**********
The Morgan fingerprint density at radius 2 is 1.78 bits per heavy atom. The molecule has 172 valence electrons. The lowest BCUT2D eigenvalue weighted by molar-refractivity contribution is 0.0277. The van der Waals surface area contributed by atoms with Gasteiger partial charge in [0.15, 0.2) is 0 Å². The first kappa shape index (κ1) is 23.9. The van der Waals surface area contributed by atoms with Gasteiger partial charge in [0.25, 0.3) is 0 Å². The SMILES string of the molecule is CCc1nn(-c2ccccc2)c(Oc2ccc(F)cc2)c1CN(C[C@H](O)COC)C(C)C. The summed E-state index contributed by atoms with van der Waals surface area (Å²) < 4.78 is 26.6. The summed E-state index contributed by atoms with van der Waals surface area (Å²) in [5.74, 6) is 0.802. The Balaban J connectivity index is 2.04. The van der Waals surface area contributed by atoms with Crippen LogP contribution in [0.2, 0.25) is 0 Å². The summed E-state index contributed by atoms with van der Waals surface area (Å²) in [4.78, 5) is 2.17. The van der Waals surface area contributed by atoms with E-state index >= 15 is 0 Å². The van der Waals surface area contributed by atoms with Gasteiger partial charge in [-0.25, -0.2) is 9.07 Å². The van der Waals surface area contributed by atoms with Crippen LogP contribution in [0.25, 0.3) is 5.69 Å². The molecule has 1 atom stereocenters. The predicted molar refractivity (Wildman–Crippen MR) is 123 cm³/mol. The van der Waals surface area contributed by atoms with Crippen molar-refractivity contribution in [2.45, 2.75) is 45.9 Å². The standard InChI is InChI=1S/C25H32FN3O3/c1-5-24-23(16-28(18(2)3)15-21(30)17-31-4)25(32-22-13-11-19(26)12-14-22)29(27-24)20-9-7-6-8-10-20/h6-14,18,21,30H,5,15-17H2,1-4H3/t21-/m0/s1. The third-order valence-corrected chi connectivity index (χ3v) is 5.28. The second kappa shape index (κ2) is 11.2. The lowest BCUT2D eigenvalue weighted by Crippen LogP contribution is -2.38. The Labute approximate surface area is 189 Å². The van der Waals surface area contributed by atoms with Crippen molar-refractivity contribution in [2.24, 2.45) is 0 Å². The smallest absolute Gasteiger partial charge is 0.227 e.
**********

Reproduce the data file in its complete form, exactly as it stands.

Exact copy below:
The Morgan fingerprint density at radius 2 is 1.78 bits per heavy atom. The molecule has 172 valence electrons. The lowest BCUT2D eigenvalue weighted by molar-refractivity contribution is 0.0277. The van der Waals surface area contributed by atoms with Gasteiger partial charge in [0.15, 0.2) is 0 Å². The first kappa shape index (κ1) is 23.9. The van der Waals surface area contributed by atoms with Gasteiger partial charge in [0.25, 0.3) is 0 Å². The SMILES string of the molecule is CCc1nn(-c2ccccc2)c(Oc2ccc(F)cc2)c1CN(C[C@H](O)COC)C(C)C. The summed E-state index contributed by atoms with van der Waals surface area (Å²) < 4.78 is 26.6. The summed E-state index contributed by atoms with van der Waals surface area (Å²) in [5.74, 6) is 0.802. The Balaban J connectivity index is 2.04. The van der Waals surface area contributed by atoms with Crippen LogP contribution in [0.2, 0.25) is 0 Å². The summed E-state index contributed by atoms with van der Waals surface area (Å²) in [4.78, 5) is 2.17. The van der Waals surface area contributed by atoms with E-state index >= 15 is 0 Å². The van der Waals surface area contributed by atoms with Gasteiger partial charge in [-0.25, -0.2) is 9.07 Å². The van der Waals surface area contributed by atoms with Crippen LogP contribution in [0.25, 0.3) is 5.69 Å². The molecule has 1 atom stereocenters. The predicted molar refractivity (Wildman–Crippen MR) is 123 cm³/mol. The van der Waals surface area contributed by atoms with Crippen molar-refractivity contribution in [2.45, 2.75) is 45.9 Å². The standard InChI is InChI=1S/C25H32FN3O3/c1-5-24-23(16-28(18(2)3)15-21(30)17-31-4)25(32-22-13-11-19(26)12-14-22)29(27-24)20-9-7-6-8-10-20/h6-14,18,21,30H,5,15-17H2,1-4H3/t21-/m0/s1. The third-order valence-corrected chi connectivity index (χ3v) is 5.28. The second kappa shape index (κ2) is 11.2. The lowest BCUT2D eigenvalue weighted by Crippen LogP contribution is -2.38. The Labute approximate surface area is 189 Å². The van der Waals surface area contributed by atoms with Crippen molar-refractivity contribution in [2.24, 2.45) is 0 Å². The smallest absolute Gasteiger partial charge is 0.227 e.